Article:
Eight months after last year’s election, Republican Christina Kelly G. Merrill is dropping a lawsuit challenging results that showed her just 18 votes shy of winning a seat on the Buncombe County Board of Commissioners. Instead, the Fairview resident says she’ll mount a campaign for a seat on the board next year.
An unofficial tally of results on election night, Nov. 6, showed Merrill with a lead, but it was erased in subsequent tallies when a number of provisional ballots cast by residents of the left-leaning Warren Wilson College were added. A Dec. 7 hand recount of all the District 2 ballots showed Ellen Frost with a 18 vote win, giving Democrats a 4-3 majority of the board’s seats.
On Nov. 28, the Buncombe County Board of Elections voted 2-1 along party lines to deny Merrill’s request to discount the ballots of Warren Wilson residents from the District 2 race.
The bipartisan North Carolina Board of Elections voted unanimously Dec. 13 to dismiss Merrill’s charges that local elections officials violated any laws in counting the ballots of Warren Wilson students.
However, even as the election results were subsequently certified and the board has proceeded with carrying out county business, Merrill said she’d continue fighting the outcome in court – up until now.
“In the face of ever increasing county spending, higher property taxes and corporate welfare, I will now focus my efforts on running for County Commissioner in 2014,” she writes in a press release.
Frost, the only incumbent up for reelection in District 2 next year, hasn’t announced if she plans to seek another term.
Here’s the full press release from Merrill:
(Asheville, NC) Candidate for Buncombe County Commission, Christina G. Merrill, withdraws election case pending before the North Carolina Superior Court.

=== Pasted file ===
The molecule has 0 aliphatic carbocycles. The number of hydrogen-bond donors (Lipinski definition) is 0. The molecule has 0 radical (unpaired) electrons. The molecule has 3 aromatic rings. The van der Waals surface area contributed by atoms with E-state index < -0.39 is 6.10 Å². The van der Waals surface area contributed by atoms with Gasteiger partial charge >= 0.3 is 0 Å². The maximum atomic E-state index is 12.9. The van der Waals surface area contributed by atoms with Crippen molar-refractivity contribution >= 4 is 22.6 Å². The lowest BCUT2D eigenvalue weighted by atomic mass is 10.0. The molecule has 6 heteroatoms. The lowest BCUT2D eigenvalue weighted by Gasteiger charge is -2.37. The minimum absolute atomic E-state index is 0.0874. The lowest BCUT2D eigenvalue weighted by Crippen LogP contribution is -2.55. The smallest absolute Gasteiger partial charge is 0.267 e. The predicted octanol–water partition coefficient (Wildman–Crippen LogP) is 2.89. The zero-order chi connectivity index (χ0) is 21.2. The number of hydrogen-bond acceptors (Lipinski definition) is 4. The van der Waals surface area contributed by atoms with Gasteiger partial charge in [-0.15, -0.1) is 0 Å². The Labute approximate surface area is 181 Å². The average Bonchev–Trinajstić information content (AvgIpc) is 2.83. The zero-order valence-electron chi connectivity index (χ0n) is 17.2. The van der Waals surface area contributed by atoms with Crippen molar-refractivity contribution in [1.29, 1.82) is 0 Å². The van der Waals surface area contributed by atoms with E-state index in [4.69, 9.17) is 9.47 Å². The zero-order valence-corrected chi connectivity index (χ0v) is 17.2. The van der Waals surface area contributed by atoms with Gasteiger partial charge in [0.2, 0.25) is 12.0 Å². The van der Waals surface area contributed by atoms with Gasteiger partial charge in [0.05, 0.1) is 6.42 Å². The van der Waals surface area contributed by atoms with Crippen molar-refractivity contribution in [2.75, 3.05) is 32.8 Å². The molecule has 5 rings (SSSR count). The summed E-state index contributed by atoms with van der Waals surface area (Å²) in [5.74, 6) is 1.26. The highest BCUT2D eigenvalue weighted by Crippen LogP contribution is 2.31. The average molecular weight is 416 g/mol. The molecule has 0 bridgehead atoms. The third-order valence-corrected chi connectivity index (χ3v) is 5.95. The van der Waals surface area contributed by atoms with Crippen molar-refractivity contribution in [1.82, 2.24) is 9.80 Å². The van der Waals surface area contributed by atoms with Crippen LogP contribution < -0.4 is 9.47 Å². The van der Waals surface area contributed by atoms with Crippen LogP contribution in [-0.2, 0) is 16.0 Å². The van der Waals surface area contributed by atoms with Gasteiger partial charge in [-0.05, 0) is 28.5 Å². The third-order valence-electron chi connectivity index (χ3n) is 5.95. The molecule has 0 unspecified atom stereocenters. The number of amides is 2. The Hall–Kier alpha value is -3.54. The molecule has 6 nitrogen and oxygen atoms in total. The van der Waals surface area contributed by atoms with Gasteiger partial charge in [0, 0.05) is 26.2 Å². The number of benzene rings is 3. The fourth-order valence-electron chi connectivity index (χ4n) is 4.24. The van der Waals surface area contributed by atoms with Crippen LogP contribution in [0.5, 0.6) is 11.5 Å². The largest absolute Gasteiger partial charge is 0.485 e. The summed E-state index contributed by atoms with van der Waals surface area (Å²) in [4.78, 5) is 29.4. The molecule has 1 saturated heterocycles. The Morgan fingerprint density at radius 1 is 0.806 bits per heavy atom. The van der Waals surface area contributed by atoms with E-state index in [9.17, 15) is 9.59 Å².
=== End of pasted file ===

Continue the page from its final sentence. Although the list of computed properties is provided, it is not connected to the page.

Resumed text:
Christina Merrill states:
It is with great care and concern that I make this decision. I have made a successful and effective effort to shine a light on the practice of voter fraud in Buncombe County. This includes the egregious manipulation of college students and the abuse of “provisional voting.”
Many Buncombe County citizens are keenly aware of the questionable events that took place in District 2 last fall, and I am proud to have been able to stand up for the nearly 20,000 voters who supported me on November 6th. It is unfortunate and continues to be concerning that a handful of individuals affected the outcome of the election with such questionable practices.
Our team has accomplished much since November. Strong election law legislation has progressed in the North Carolina General Assembly and additional measures are under debate and consideration. Every single valid vote should be counted and every eligible voter given an equal opportunity to vote. However, invalid votes, duplicate votes and votes cast by ineligible persons should never be permitted to cancel out the valid ballots of others.
My goal was and always has been to shed light on the questionable practices that impact the integrity of our election process and seek fair solutions to these problems for the sake of all of our citizens. While I believe that our court challenge would eventually prevail, it has always been my position to move forward in the most fiscally conservative way possible for our county. Given our successes in the legislature, and the short 2 year term of this district-2 seat, it is fiscally prudent to withdraw the case at this time. It is very unfortunate that pursuing justice in the courts over the election discrepancies would add to the burden of our taxpayers.
In the face of ever increasing county spending, higher property taxes and corporate welfare, I will now focus my efforts on running for County Commissioner in 2014.